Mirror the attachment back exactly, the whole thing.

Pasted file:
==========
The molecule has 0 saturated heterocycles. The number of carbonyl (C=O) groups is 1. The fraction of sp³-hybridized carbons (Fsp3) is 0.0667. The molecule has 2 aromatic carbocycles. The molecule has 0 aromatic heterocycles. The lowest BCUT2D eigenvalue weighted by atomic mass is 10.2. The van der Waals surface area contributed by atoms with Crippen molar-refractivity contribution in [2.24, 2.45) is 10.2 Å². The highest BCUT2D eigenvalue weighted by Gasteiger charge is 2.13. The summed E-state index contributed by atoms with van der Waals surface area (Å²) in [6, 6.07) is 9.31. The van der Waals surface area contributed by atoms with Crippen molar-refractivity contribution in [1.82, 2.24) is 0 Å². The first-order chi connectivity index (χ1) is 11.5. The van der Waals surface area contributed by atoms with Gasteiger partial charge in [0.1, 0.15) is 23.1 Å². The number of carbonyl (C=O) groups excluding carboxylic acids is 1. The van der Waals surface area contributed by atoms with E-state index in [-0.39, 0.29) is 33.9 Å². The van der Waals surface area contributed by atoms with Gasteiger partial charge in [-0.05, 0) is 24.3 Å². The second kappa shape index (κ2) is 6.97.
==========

The molecule has 0 saturated heterocycles. The number of carbonyl (C=O) groups is 1. The fraction of sp³-hybridized carbons (Fsp3) is 0.0667. The molecule has 2 aromatic carbocycles. The molecule has 0 aromatic heterocycles. The lowest BCUT2D eigenvalue weighted by atomic mass is 10.2. The van der Waals surface area contributed by atoms with Crippen molar-refractivity contribution in [2.24, 2.45) is 10.2 Å². The highest BCUT2D eigenvalue weighted by Gasteiger charge is 2.13. The summed E-state index contributed by atoms with van der Waals surface area (Å²) in [6, 6.07) is 9.31. The van der Waals surface area contributed by atoms with Crippen molar-refractivity contribution in [1.82, 2.24) is 0 Å². The first-order chi connectivity index (χ1) is 11.5. The van der Waals surface area contributed by atoms with Gasteiger partial charge in [0.1, 0.15) is 23.1 Å². The number of carbonyl (C=O) groups excluding carboxylic acids is 1. The van der Waals surface area contributed by atoms with E-state index in [-0.39, 0.29) is 33.9 Å². The van der Waals surface area contributed by atoms with Gasteiger partial charge in [-0.05, 0) is 24.3 Å². The second kappa shape index (κ2) is 6.97.